To get the URL, right click on the ‘GitHub Pages Link’ under the ‘Link w/o leading IP’ column, and select ‘Copy Link Location’. I’ve used Firefox to do this, but other browsers have similar functionality.

When you’ve added them all, it should look like the below and you can assign to groups, if you decide to, and / or disable them. This could be useful if you decide to stop blocking a category in the future.

Configure a device to use Pi-hole for your DNS

To test this, I recommend just setting up a single device to use your instance of Pi-hole as it’s DNS. But before you do, make sure your Pi has a static IP, or your router has a reservation so it always has the same IP.

You can normally change the DNS server/s by visiting the wifi or network settings on your device. For example, on an iPhone you go to Settings ? Wi- Fi > Your wireless name > Configure DNS.

Run with it for a few hours, and when you’re happy, add another one or two devices. Then run just those devices as an extended test.

When you’re happy, not just with what is being blocked, but also how to block/allow sites (covered below), change the DNS settings on your router.

When you do go live with this, if blocking is important to you, consider a second Raspberry Pi with Pi-hole running on there too, as a backup. The downside to this is that it’s two configurations to maintain.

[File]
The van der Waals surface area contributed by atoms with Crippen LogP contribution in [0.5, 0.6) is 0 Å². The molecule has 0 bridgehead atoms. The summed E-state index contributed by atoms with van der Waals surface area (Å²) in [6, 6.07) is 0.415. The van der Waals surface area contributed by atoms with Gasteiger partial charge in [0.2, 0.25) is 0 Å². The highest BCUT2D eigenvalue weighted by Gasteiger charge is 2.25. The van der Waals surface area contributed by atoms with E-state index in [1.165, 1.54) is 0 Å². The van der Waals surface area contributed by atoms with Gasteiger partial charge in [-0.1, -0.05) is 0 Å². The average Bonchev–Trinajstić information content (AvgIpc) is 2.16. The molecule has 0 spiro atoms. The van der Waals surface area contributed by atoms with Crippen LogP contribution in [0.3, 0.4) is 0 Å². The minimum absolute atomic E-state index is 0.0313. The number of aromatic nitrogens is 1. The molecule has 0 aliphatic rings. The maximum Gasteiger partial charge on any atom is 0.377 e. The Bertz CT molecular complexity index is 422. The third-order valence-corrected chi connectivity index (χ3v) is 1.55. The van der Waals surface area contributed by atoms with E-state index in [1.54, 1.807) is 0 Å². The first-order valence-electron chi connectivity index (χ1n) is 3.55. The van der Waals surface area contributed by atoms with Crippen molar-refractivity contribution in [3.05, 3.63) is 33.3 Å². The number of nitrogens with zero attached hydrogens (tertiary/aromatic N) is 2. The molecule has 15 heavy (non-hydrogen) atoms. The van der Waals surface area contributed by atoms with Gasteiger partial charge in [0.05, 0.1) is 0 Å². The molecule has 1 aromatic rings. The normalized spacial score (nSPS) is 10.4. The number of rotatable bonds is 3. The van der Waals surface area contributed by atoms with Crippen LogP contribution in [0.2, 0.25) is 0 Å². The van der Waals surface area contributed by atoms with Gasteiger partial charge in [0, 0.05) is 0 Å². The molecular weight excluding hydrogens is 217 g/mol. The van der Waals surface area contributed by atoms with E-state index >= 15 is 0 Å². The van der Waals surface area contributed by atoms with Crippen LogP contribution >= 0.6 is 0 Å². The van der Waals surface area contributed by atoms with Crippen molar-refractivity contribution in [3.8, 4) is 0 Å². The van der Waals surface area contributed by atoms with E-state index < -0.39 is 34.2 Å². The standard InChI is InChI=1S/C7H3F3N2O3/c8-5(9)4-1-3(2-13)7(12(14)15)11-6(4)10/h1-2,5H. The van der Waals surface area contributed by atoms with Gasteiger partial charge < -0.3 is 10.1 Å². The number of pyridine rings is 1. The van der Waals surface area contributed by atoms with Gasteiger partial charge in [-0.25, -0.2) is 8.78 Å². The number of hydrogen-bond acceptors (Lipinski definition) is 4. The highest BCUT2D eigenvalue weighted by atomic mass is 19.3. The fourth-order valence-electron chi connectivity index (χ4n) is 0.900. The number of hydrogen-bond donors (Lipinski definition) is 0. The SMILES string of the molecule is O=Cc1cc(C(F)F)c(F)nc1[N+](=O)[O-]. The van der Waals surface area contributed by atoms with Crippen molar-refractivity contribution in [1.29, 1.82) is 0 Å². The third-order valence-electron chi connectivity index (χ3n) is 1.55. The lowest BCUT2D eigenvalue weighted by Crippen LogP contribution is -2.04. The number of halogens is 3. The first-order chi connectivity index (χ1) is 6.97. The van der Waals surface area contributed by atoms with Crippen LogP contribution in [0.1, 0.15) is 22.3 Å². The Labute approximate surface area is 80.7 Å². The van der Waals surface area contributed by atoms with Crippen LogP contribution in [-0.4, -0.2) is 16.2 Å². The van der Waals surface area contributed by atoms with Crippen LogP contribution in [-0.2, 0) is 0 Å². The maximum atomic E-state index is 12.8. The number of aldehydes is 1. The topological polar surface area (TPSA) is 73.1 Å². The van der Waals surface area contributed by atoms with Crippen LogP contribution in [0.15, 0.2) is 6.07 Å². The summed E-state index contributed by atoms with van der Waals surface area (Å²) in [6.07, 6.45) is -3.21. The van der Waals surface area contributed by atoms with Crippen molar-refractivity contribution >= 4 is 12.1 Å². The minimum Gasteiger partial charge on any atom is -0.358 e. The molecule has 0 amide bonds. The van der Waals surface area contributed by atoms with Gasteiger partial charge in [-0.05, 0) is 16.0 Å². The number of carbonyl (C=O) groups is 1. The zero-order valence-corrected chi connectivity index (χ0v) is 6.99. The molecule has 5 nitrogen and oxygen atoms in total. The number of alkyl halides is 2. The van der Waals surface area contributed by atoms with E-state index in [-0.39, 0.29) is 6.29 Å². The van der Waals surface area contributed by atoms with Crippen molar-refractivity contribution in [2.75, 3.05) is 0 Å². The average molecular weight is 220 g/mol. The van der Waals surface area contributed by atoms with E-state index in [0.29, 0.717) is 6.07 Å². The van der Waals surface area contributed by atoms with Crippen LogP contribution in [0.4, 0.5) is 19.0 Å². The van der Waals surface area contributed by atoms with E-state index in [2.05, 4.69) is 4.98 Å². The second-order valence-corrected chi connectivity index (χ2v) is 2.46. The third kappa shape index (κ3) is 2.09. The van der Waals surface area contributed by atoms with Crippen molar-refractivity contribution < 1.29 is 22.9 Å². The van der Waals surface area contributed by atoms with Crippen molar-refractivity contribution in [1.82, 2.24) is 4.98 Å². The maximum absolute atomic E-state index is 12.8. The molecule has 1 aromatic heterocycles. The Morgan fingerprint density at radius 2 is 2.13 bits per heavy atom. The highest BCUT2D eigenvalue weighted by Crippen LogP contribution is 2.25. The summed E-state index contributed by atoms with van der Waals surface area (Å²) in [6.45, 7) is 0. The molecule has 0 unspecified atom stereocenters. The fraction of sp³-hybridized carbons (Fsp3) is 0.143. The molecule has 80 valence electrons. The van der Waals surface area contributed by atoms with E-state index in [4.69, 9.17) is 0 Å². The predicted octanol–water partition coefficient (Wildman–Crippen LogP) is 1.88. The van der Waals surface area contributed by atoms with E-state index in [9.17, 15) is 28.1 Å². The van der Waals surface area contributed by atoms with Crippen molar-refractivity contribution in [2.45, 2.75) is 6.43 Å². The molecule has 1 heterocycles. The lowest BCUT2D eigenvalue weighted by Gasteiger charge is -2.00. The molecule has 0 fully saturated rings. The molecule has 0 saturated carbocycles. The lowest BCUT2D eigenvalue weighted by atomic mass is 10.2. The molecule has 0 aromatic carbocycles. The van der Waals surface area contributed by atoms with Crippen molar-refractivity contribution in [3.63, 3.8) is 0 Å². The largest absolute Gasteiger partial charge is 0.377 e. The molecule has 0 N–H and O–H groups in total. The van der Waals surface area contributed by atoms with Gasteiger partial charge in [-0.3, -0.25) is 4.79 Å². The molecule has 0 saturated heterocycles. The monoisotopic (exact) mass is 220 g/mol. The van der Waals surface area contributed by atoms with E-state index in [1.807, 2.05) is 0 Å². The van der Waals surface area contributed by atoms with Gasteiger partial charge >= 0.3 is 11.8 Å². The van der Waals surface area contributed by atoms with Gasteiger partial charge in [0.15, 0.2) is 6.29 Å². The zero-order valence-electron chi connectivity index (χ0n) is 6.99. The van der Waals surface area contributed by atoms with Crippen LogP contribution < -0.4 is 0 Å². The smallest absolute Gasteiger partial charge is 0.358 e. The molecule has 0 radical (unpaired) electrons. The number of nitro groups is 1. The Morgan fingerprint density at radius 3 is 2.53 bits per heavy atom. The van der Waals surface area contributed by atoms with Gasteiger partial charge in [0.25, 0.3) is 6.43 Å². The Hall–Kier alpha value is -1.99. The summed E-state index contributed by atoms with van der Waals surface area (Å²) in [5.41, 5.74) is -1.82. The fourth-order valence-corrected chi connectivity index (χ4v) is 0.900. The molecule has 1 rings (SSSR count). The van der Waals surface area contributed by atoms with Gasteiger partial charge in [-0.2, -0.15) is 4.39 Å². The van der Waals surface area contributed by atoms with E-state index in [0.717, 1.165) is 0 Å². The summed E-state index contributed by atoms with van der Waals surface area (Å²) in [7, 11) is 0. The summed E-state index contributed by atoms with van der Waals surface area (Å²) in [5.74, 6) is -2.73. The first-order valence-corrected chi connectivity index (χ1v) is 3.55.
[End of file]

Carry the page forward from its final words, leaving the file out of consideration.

Also, set your current internal DNS (usually your router) as a secondary or tertiary DNS server, as a backup.

View Pi-hole and device stats and details

Now you have some devices using Pi-hole as your DNS servers, you can see a clear picture of how much of your traffic is now being blocked, initially via the dashboard.

The graphs and lists are interactive, so if you click on them, it will drill down on your data. How I find this most useful, is to click on a device, particularly if you are finding some sites don’t work properly, and then you can see what was allowed / blocked.

The below shows both a blocked and allowed entry. If you wish to change either, just click the ‘Whitelist’ / ‘Blacklist’ button at the end of the row.

Blocking / allowing sites in Pi-hole

There are multiple ways to block/allow sites, but the most useful way I find, especially with blocking sites, is to view what a device has access recently. For example, this is how I blocked the adverts on ITV Player, or ITV Hub as it’s now called:

  • On my iPad, I opened ITV Hub, selected to view a program and was greeted with adverts.
  • I stopped playing them, and selected my device in Pi-hole to see what use used.
  • Opened the Pi-hole admin area, and selected my device.
  • Searched through the list for ITV, and blocked the ones that looked Ad related. itv-ads.aimatch.com was one URL, along with the below.
  • Opened ITV Hub again, select a program to watch an there are no ads.

If you block too much, or not enough, you can alway manage the white and black lists directly.

Backup Pi-hole

Now you’ve gone to all that trouble setting up Pi-hole, it’s important to take a backup. To do this, navigate to Settings > Teleporter and click ‘Backup’.

A file download will start. Make sure you save it somewhere safe, and appropriately name the file.